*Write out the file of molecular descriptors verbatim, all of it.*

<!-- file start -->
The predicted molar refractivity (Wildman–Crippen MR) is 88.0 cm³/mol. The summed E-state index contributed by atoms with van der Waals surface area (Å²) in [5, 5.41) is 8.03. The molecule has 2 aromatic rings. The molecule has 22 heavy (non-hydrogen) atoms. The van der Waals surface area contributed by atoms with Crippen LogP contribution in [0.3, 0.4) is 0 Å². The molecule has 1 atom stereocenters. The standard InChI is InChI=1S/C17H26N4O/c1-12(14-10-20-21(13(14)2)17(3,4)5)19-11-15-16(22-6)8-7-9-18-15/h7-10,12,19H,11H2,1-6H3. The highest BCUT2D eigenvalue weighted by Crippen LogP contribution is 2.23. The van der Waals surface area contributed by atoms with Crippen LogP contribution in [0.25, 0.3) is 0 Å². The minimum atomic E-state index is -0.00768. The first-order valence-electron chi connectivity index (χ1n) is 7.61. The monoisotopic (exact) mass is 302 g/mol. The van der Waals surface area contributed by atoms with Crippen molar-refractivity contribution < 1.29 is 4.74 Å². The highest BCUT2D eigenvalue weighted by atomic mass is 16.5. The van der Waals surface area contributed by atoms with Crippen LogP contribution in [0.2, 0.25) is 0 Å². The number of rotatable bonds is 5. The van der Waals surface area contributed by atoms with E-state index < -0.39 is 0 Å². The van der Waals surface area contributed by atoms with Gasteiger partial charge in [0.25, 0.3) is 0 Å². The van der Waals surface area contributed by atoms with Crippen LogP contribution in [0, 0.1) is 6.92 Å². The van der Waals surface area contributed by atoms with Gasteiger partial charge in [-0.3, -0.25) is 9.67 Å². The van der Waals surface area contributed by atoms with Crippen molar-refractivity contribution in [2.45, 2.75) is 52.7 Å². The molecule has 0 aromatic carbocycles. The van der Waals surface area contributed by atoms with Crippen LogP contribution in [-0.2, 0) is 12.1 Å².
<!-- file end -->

The predicted molar refractivity (Wildman–Crippen MR) is 88.0 cm³/mol. The summed E-state index contributed by atoms with van der Waals surface area (Å²) in [5, 5.41) is 8.03. The molecule has 2 aromatic rings. The molecule has 22 heavy (non-hydrogen) atoms. The van der Waals surface area contributed by atoms with Crippen LogP contribution in [0.3, 0.4) is 0 Å². The molecule has 1 atom stereocenters. The standard InChI is InChI=1S/C17H26N4O/c1-12(14-10-20-21(13(14)2)17(3,4)5)19-11-15-16(22-6)8-7-9-18-15/h7-10,12,19H,11H2,1-6H3. The highest BCUT2D eigenvalue weighted by Crippen LogP contribution is 2.23. The van der Waals surface area contributed by atoms with Crippen LogP contribution in [0.25, 0.3) is 0 Å². The minimum atomic E-state index is -0.00768. The first-order valence-electron chi connectivity index (χ1n) is 7.61. The monoisotopic (exact) mass is 302 g/mol. The van der Waals surface area contributed by atoms with Crippen molar-refractivity contribution < 1.29 is 4.74 Å². The highest BCUT2D eigenvalue weighted by atomic mass is 16.5. The van der Waals surface area contributed by atoms with Crippen LogP contribution in [0.2, 0.25) is 0 Å². The number of rotatable bonds is 5. The van der Waals surface area contributed by atoms with E-state index < -0.39 is 0 Å². The van der Waals surface area contributed by atoms with Gasteiger partial charge in [0.25, 0.3) is 0 Å². The van der Waals surface area contributed by atoms with Crippen LogP contribution in [0, 0.1) is 6.92 Å². The van der Waals surface area contributed by atoms with Gasteiger partial charge in [-0.3, -0.25) is 9.67 Å². The van der Waals surface area contributed by atoms with Crippen molar-refractivity contribution in [2.45, 2.75) is 52.7 Å². The molecule has 0 aromatic carbocycles. The van der Waals surface area contributed by atoms with Crippen LogP contribution in [-0.2, 0) is 12.1 Å².